To the world, he was Nipsey Hussle, the rapper, activist and entrepreneur whose “Victory Lap” album earned a Grammy nomination.
‘But for the hundreds of people who gathered Sunday at the Medhani-Alem Eritrean Orthodox Tewahdo Church in South Los Angeles to remember him, he was known first as Ermias.
It was the name that punctuated the sonorous prayers in Ge’ez and Tigrinya, that hung in the air fragrant with incense, that was murmured between songs in the thrumming pews. It was the name that Father Thomas Uwal used when he recounted their lunch break talks in Inglewood, when he eulogized Ermias as a father, a son and a brother.
“The world sees him as an entertainer,” said Sarra Abraham, 25, one of the hundreds of people who attended the Sunday event organized by the United Eritrean Assn. to remember the man they knew as Ermias Asghedom. “We see him as Ermias. One of our brothers.”
Hussle’s abrupt and violent death in a shooting outside his South L.A. clothing store on March 31 has shaken those who knew him and those who knew of him. For the Eritrean American community, it was uniquely devastating to lose a public figure who had embraced his family roots in Eritrea, a tiny country in East Africa that hugs the Red Sea coast.
His father, Dawit Asghedom, had come to Los Angeles in the 1970s, among the first to arrive in the city from the Eritrean diaspora; his mother, Angelique Smith, is African American. Hussle had traveled to Eritrea and publicly celebrated it as a part of his identity, once correcting a Twitter follower who wrongly assumed he was Ethiopian.
People “have no idea where Eritrea is, so when he continuously let people know where he came from, the youth had stopped feeling invisible and had started to feel recognized and closer to the community,” said Semhar Kahsay, 18, during Sunday’s event. “And because of this, he had the power of making us feel like we are seen in this invisible world.”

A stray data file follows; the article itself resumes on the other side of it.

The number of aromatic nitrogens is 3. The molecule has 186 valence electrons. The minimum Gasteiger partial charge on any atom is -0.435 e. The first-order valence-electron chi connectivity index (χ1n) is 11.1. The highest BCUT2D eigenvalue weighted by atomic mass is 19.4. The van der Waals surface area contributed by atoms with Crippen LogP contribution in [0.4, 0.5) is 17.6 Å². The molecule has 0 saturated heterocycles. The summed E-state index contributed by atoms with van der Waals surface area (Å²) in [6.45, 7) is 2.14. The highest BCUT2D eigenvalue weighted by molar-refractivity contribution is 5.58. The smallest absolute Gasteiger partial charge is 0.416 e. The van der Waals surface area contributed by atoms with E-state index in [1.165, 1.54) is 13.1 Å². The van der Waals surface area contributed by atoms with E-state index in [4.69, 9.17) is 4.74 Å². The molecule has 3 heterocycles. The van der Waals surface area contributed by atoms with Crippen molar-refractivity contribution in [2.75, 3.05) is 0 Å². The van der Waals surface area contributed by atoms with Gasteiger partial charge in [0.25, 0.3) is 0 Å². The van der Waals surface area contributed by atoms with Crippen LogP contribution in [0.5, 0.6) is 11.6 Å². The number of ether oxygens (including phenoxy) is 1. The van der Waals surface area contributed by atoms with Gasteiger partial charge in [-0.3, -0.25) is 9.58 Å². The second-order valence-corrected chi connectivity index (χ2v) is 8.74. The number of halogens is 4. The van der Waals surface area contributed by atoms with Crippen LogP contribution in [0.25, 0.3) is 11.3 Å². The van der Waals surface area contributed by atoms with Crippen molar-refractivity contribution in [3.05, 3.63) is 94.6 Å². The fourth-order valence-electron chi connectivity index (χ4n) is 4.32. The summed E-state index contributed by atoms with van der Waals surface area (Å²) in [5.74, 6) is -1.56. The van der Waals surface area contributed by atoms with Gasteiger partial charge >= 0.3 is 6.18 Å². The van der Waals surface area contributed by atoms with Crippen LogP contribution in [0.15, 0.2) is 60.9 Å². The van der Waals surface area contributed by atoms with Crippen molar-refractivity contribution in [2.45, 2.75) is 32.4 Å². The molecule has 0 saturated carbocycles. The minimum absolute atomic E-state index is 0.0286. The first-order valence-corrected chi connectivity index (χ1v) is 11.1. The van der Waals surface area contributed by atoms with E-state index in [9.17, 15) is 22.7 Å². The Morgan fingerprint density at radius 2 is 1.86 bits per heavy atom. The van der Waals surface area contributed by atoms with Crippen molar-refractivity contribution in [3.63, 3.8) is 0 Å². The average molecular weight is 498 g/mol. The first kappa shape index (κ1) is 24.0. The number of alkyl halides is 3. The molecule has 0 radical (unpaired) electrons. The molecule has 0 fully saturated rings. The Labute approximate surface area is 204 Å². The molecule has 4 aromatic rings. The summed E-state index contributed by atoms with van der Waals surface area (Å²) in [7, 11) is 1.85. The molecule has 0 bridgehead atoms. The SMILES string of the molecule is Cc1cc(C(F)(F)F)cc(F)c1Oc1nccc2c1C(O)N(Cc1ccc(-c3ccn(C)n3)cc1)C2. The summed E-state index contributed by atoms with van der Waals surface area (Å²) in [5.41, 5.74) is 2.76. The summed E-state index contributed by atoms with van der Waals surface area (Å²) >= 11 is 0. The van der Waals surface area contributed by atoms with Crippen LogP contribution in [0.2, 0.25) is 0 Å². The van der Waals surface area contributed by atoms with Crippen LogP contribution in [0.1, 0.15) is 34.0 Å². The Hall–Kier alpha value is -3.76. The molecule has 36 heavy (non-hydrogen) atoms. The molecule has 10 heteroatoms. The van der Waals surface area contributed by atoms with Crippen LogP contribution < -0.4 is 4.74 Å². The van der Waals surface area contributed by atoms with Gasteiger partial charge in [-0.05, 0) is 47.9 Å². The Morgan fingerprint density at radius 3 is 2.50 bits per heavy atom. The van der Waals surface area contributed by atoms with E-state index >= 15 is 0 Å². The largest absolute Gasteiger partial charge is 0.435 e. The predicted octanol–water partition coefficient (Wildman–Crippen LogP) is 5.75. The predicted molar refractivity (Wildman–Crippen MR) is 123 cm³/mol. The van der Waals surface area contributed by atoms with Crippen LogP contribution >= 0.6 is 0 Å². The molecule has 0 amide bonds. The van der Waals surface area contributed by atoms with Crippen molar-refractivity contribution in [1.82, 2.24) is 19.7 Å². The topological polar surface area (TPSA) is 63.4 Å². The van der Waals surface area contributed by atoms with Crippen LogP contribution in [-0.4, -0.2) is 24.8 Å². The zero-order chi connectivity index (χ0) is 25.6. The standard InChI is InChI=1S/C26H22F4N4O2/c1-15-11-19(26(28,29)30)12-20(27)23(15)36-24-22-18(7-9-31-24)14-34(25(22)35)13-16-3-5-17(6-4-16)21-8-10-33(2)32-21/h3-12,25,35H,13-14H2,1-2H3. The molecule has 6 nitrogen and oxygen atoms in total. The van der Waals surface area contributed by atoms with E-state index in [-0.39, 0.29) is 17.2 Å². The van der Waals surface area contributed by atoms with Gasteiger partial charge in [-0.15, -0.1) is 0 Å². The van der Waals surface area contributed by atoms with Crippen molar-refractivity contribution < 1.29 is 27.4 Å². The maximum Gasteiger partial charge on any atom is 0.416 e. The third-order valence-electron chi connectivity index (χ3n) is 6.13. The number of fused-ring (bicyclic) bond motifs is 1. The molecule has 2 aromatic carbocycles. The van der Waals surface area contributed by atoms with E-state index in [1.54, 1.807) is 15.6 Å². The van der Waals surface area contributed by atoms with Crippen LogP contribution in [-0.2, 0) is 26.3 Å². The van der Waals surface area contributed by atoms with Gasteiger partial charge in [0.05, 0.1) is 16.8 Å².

Inside the church, so packed that folding chairs had to be set up along the pews, Uwal recited Psalm 23 — “The Lord is my shepherd. I shall not want” — before musing on the particular pain of losing a young visionary “full of hope, full of life, full of dreams.” Before the crowd stood an image of Hussle, looking sharp in a black tuxedo.
In his speech, the priest lamented that the 33-year-old Hussle “did not complete his destiny.” But when the churchgoers spilled out into the April sunshine for a vigil, the Eritrean American teenagers who took the microphone emphatically pledged that they would carry on his mission.
They pointed to the co-working space he founded to encourage South L.A. residents to pursue careers in math and science; his efforts to help renovate a Mid-City roller rink; his involvement in the art installations of Destination Crenshaw. Again and again, they referred to the “marathon” — the term that Hussle often used for his long-running strategy.
“The marathon has to continue,” said Leeya Berhane, who was on the cusp of her 15th birthday.
As the teens spoke, some attendees sobbed quietly in the crowd, leaning on friends in anguish. Others soon stepped up to share poems and memories of Hussle. Elders held forth in Tigrinya, captured on video by twentysomethings with smartphones.
Ruth Legesse recounted meeting Hussle a decade and a half ago and becoming fast friends, then watching in amazement from Berkeley as he realized his dreams as a rapper and activist. She had once cautioned him in Eritrea, “Don’t forget about us little people, Eritrean people.”
And he hadn’t, Legesse said. “He has represented us all throughout his years. He’s helped the L.A. community.… He’s made his impact on everyone. Americans. Eritreans. Everyone,” Legesse said.
Before the vigil concluded, the crowd observed a moment of silence, then shouted in unison, “We love you, Nipsey!” as a bevy of white and blue balloons was released into the sky. Churchgoers lined up to greet and comfort Dawit Asghedom to the sounds of the music that made his son famous.
Abel Habtegeorgis said that when he learned that Hussle had died, he had fallen to his knees. Habtegeorgis is Ethiopian American, but he identified with Hussle as a “habesha” person — a term that can refer to both Ethiopians and Eritreans. Even in death, Habtegeorgis said, Hussle was bringing people together.
He stepped up to see the bereaved father and told him quietly, clasping his hands, “My whole family is with you.”
A public memorial service for Hussle is tentatively set for Thursday at Staples Center in downtown L.A., a source familiar with the plans said Saturday. No other details were immediately available.